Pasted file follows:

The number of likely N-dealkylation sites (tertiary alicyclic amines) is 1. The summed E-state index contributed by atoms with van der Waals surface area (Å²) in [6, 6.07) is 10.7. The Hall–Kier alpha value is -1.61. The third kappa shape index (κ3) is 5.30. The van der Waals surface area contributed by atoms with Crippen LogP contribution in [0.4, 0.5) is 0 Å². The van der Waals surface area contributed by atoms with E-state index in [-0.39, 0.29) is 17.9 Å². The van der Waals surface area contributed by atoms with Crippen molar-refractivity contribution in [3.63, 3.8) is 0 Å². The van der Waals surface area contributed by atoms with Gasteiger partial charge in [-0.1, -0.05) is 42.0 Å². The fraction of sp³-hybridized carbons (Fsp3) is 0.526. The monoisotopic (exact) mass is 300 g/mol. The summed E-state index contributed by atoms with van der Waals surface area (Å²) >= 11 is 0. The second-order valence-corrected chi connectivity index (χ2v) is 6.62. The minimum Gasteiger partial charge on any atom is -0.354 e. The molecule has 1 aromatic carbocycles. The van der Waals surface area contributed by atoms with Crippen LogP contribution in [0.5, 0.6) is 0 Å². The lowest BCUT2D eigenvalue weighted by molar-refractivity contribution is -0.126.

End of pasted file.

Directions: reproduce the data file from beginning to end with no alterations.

The number of likely N-dealkylation sites (tertiary alicyclic amines) is 1. The summed E-state index contributed by atoms with van der Waals surface area (Å²) in [6, 6.07) is 10.7. The Hall–Kier alpha value is -1.61. The third kappa shape index (κ3) is 5.30. The van der Waals surface area contributed by atoms with Crippen LogP contribution in [0.4, 0.5) is 0 Å². The van der Waals surface area contributed by atoms with E-state index in [-0.39, 0.29) is 17.9 Å². The van der Waals surface area contributed by atoms with Crippen molar-refractivity contribution in [3.63, 3.8) is 0 Å². The van der Waals surface area contributed by atoms with Gasteiger partial charge in [-0.1, -0.05) is 42.0 Å². The fraction of sp³-hybridized carbons (Fsp3) is 0.526. The monoisotopic (exact) mass is 300 g/mol. The summed E-state index contributed by atoms with van der Waals surface area (Å²) >= 11 is 0. The second-order valence-corrected chi connectivity index (χ2v) is 6.62. The minimum Gasteiger partial charge on any atom is -0.354 e. The molecule has 1 aromatic carbocycles. The van der Waals surface area contributed by atoms with Crippen LogP contribution in [0.5, 0.6) is 0 Å². The lowest BCUT2D eigenvalue weighted by molar-refractivity contribution is -0.126.